The 68 year-old Florida widow, Linda Long, won the right to pursue West Asset Management (West Asset) for damages in a civil suit. A Florida judge assigned to the case found in her favor after weighing facts that West Asset harassed the widow when it tried to collect a debt her deceased husband owed to Bank of America.
Bank of America relies on West Asset to collect debts that are owed by persons who passed away. This kind of debt is known in the debt collection industry as “death debt.” Bank of America and West Asset have zeroed in on this segment of the default debt market touched little by other debt collectors in the past. In a bid to tap this market as an additional revenue source, Bank of America believes successful collection of death debt will boost its languishing revenues.
Bank of America Needs West Asset to Produce New Sources of Revenue
Bank of America is fighting for its survival as the pool of consumer debt shrinks and as it hemorrhages loan losses. As of December 30, its stock price closed at $5.56 hovering near its 52-week low of $4.92. Bank of America is also still reeling from its portfolios of toxic debt consisting of defaulted mortgages and collapsed securities collateralized by consumer debts.
The November 5 Bank Transfer Day hasn’t helped Bank of America either, nor did its stunning rebuke after attempting to charge its customers $5 per month to use a debit card.
West Asset agreed to collect Bank of America’s death debts including the debt owed by Long’s deceased husband. West Asset was found by the judge to have repeatedly called Long despite federal and state laws to the contrary. West Asset called Long up to 10 times per day trying to collect approximately $16,000 her husband owed Bank of America when he died from cancer.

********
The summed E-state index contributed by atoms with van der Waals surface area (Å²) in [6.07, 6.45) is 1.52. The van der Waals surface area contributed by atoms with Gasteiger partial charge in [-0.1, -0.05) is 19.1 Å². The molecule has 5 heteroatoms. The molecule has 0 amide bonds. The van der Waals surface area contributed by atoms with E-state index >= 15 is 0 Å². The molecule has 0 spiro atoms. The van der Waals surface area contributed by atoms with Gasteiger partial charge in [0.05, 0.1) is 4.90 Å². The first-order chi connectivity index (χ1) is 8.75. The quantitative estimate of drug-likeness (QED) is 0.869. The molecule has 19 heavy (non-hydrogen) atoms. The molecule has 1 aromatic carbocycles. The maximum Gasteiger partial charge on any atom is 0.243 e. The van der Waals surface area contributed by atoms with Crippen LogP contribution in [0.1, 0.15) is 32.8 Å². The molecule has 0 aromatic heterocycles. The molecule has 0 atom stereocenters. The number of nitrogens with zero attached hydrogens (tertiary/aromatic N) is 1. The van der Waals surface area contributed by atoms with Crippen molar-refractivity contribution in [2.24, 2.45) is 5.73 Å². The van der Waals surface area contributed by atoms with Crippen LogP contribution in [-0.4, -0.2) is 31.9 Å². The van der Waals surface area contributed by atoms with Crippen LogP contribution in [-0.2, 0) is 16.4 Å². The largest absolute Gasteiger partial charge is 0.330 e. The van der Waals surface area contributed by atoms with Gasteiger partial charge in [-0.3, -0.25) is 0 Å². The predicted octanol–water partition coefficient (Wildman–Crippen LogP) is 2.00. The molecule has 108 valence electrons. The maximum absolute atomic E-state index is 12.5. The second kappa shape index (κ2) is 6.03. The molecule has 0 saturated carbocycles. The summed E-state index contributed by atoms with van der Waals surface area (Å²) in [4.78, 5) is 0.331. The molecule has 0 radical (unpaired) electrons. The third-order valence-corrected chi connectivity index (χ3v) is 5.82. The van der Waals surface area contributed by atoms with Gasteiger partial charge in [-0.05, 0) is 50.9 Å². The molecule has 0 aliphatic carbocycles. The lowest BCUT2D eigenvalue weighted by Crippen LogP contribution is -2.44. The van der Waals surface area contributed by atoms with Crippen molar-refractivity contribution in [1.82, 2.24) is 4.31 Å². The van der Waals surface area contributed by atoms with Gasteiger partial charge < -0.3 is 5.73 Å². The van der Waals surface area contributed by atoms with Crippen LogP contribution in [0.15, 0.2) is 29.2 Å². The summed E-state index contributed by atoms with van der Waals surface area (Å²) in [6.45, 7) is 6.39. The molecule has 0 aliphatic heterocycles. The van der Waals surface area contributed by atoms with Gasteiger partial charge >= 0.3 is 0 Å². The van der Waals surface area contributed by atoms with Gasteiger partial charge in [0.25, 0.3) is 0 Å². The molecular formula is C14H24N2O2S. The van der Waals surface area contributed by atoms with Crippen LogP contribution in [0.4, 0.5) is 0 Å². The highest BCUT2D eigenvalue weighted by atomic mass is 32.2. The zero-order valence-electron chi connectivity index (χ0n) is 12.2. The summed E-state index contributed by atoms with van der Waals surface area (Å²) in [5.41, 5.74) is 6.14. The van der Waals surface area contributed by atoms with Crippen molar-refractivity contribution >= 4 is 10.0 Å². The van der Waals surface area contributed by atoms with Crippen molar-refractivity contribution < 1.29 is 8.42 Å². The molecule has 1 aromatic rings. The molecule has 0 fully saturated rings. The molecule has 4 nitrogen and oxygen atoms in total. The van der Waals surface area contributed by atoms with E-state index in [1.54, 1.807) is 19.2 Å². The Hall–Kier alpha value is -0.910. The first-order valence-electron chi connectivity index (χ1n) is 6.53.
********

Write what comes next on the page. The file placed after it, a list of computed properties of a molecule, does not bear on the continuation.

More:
West Asset Must Obey the Fair Debt Collection Practices Act
The federal Fair Debt Collection Practices Act gives consumers – even those who survive the death of a consumer – certain rights regarding the collection of death debts. If the surviving loved ones are not legally liable for the deceased’s debts, they can restrict debt collection communications or even prevent those communications altogether. However, debt collectors are accused of playing on the emotion and legal confusion that surrounds death and the debts that are left behind.
Bank of America, West Asset, and other banks and debt collectors are accused of tricking surviving family members and friends into paying the debts of their deceased loved ones. Surviving loved ones are pressured into paying death debts upon which there is usually no legal obligation to do so.
In 2010, the Federal Trade Commission found that many debt collection agencies who specialize in the collection of death debt intentionally trick survivors into paying debts they do not owe. But, these unlawful practices are apparently successful enough to make collection of death debt worthwhile despite scrutiny from federal regulators.
While West Asset’s actions against Long were found to be unlawful, Bank of America says it complies with all laws regarding the collection of death debts… an easy claim when it hires a dog to do the biting.
This year Long is scheduled to have a jury decide how much West Asset owes her in damages for its collection harassment.